Interior designers and hospitality project managers take note, Matthew Santoro is one of the best-kept secrets in the industry for achieving one-of-a-kind lighting fixtures and lamps.
I am a brontosaurus,” chuckles Matthew Santoro, a Brooklyn-born New Yorker who entered the lighting restoration world at age 17. “I am one of the last experts in period lighting. It’s a wonderful and historic art,” he comments.
If you think there aren’t many young people gravitating to restoration work today, Santoro is on a mission to change that. “I enjoy being a historian as well as an archivist,” he affirms. Fortunately, his enthusiasm is not only apparent, but it’s catching on with the students he has taught in his workshops.
Holding monthly classes in his Bayside, N.Y. studio (Crystal Renaissance Fine Lighting) in the Manhattan borough of Queens, Santoro is busy educating design students, interior designers, and the design-curious about the splendors of antique lighting.
Having designed or restored lighting for some of New York City’s famous landmarks (i.e. The Plaza, the Waldorf-Astoria, the Metropolitan Museum of Art, and countless historic buildings) over the past few decades, Santoro is renowned for having amassed an unparalleled treasure trove of component parts, such as an opaline glass bowl circa 1935 or crystal arms from a chandelier made in 1840. His workshop easily conjures up the old Staples® slogan: “Yeah, we’ve got that.”
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“I am one of the last experts in period lighting. It’s a wonderful and historic art.”
Ivana Trump personally reviewed – and approved – Santoro’s renderings of the lobby chandeliers he designed for The Plaza’s renovation back in the 1980s, when the Trumps owned the property. Years later, Donald Trump visited Santoro’s studio when searching for unique fixtures to go into his private residence with his next wife Marla Maples.
Santoro’s work is eclectic — from the traditional gasolier fixtures he made for Crystal Palace in Disney World® and the classic chandeliers for French town in Magic Kingdom to the funky table and floor lamps he was commissioned by Abercrombie & Fitch to create from flea market finds for its Manhattan store. “I am the little old Yoda of chandeliers,” he quips.
When asked what his “dream project” would be, without missing a beat, Santoro answers: “Fraunces Tavern” in New York City. A national historic landmark that is also a museum and restaurant, the historic building served as a headquarters for George Washington and housed federal offices in the pre-Revolution Early Republic.
How It All Began
Like most people in the industry, Santoro didn’t set out to make lighting his career. He was a delivery boy for the Long Island Press while he was in school and one of his customers was a chandelier factory/showroom run by three brothers: Robert, Harold, and Norman Greene. He was intrigued by the craftsmanship on display, an interest that was further piqued when Santoro was a freshman in college studying journalism.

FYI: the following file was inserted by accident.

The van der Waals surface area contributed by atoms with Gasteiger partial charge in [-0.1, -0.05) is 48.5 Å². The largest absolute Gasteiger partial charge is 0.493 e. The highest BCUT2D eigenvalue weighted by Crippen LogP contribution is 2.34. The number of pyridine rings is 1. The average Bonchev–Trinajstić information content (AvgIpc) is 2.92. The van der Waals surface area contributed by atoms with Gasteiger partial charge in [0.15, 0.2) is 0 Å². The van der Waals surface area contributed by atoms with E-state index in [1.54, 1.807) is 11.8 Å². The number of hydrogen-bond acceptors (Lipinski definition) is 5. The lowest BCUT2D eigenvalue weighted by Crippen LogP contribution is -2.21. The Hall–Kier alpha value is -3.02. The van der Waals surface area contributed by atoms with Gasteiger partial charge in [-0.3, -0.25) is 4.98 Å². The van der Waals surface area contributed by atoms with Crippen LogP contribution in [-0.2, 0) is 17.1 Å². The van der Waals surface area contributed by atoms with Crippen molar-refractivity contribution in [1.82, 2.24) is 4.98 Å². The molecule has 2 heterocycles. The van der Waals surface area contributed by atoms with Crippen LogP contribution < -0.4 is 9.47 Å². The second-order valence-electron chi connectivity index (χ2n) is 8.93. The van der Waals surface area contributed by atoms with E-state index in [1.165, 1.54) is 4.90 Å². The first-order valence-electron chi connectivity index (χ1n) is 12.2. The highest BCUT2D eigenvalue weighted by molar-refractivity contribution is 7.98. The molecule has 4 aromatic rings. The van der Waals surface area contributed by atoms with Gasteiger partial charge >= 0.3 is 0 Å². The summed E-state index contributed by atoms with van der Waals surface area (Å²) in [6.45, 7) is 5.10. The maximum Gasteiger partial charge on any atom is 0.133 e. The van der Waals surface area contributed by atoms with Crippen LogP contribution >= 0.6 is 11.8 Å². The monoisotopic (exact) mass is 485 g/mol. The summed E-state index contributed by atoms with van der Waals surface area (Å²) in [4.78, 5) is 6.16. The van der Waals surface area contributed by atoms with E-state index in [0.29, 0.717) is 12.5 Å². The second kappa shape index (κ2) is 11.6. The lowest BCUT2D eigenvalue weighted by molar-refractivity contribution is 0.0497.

“I went to Baruch around the corner from 230 Fifth Avenue [at the time, it was known as The Lighting Building], and just fell in love with the art I saw. It was like the opening scene from Breakfast at Tiffany’s, where Audrey Hepburn is looking in the windows at all of the chandeliers,” he recalls. Similarly, Santoro would visit the Metropolitan Museum of Art to marvel at the chandeliers in the small display rooms. He inquired about a part-time job with the Greene brothers, and so began his career of doing what he loves.
“The three brothers were like fathers to me,” Santoro remarks. “My late teens and early adult life was spent there. I learned valuable things from all of them. Each taught the business in his own way. One taught me how it was all about fine art and taught me the basics of sketching designs; the other taught me valuable sales skills; and the third taught me a bit of humility, humor, and – later on – impatience for the inane.”
Student Becomes Teacher
For the last few decades, everything has come full circle and Santoro – while still actively performing restoration work and commissions for clients nationwide – has made time each month to teach students, designers, and creative individuals the rich history of lighting while helping them create their own lamps and fixtures in his studio.
“We’ve become a disposable society in general, but there is a select group of people who value antiques,” Santoro comments. The number of people interested in buying something that no one else has – and what are antiques, therefore, than beautiful items that are scarce – is increasing.
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Unlike my day job, where it might take time to see results, in this class you can build something in a matter of hours. It’s very satisfying; it’s like going into a magic shop!”
— Alissa D
Although even when customers (some are interior designers or project managers and others are consumers) come in and fall in love with one of the antiques Santoro has in his shop, they frequently ask if it can be customized further. “They will ask, ‘I like it, but can you do this?’” Fortunately for them, the craftsman skills and knowledge of components and wiring that Santoro has perfected over the years allows him to create exactly what the client has envisioned. “I consider some of the fixtures hanging in here to be works in progress,” he states, adding that they are ready for interior designers to tweak for their clients regarding a custom finish or perhaps a change in materials if possible. “These days, nobody ever takes something the way it is [presented], but by having those changes made, that chandelier or lamp becomes yours and yours alone,” he explains.